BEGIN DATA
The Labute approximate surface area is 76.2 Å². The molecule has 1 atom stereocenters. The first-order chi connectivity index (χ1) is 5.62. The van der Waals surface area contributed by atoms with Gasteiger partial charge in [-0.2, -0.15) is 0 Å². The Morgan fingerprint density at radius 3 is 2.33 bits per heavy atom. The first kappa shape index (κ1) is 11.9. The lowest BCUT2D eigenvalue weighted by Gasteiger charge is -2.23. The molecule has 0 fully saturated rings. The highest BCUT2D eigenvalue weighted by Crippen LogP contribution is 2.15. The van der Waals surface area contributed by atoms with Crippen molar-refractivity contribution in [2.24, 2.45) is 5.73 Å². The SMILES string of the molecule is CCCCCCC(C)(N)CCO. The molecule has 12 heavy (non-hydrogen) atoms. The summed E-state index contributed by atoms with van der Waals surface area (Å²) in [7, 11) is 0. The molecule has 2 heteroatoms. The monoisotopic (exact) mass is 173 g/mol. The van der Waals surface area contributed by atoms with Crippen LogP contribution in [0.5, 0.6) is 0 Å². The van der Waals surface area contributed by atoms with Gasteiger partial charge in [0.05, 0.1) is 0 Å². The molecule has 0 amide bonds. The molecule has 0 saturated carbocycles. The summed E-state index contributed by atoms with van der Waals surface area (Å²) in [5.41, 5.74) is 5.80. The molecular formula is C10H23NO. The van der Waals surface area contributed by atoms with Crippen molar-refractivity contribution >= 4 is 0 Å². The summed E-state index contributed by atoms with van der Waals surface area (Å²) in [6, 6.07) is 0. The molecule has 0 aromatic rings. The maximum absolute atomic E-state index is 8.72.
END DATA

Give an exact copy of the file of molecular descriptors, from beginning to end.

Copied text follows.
The Labute approximate surface area is 76.2 Å². The molecule has 1 atom stereocenters. The first-order chi connectivity index (χ1) is 5.62. The van der Waals surface area contributed by atoms with Gasteiger partial charge in [-0.2, -0.15) is 0 Å². The Morgan fingerprint density at radius 3 is 2.33 bits per heavy atom. The first kappa shape index (κ1) is 11.9. The lowest BCUT2D eigenvalue weighted by Gasteiger charge is -2.23. The molecule has 0 fully saturated rings. The highest BCUT2D eigenvalue weighted by Crippen LogP contribution is 2.15. The van der Waals surface area contributed by atoms with Crippen molar-refractivity contribution in [2.24, 2.45) is 5.73 Å². The SMILES string of the molecule is CCCCCCC(C)(N)CCO. The molecule has 12 heavy (non-hydrogen) atoms. The summed E-state index contributed by atoms with van der Waals surface area (Å²) in [7, 11) is 0. The molecule has 2 heteroatoms. The monoisotopic (exact) mass is 173 g/mol. The van der Waals surface area contributed by atoms with Crippen LogP contribution in [0.5, 0.6) is 0 Å². The van der Waals surface area contributed by atoms with Gasteiger partial charge in [0.05, 0.1) is 0 Å². The molecule has 0 amide bonds. The molecule has 0 saturated carbocycles. The summed E-state index contributed by atoms with van der Waals surface area (Å²) in [5.41, 5.74) is 5.80. The molecular formula is C10H23NO. The van der Waals surface area contributed by atoms with Crippen molar-refractivity contribution >= 4 is 0 Å². The summed E-state index contributed by atoms with van der Waals surface area (Å²) in [6, 6.07) is 0. The molecule has 0 aromatic rings. The maximum absolute atomic E-state index is 8.72.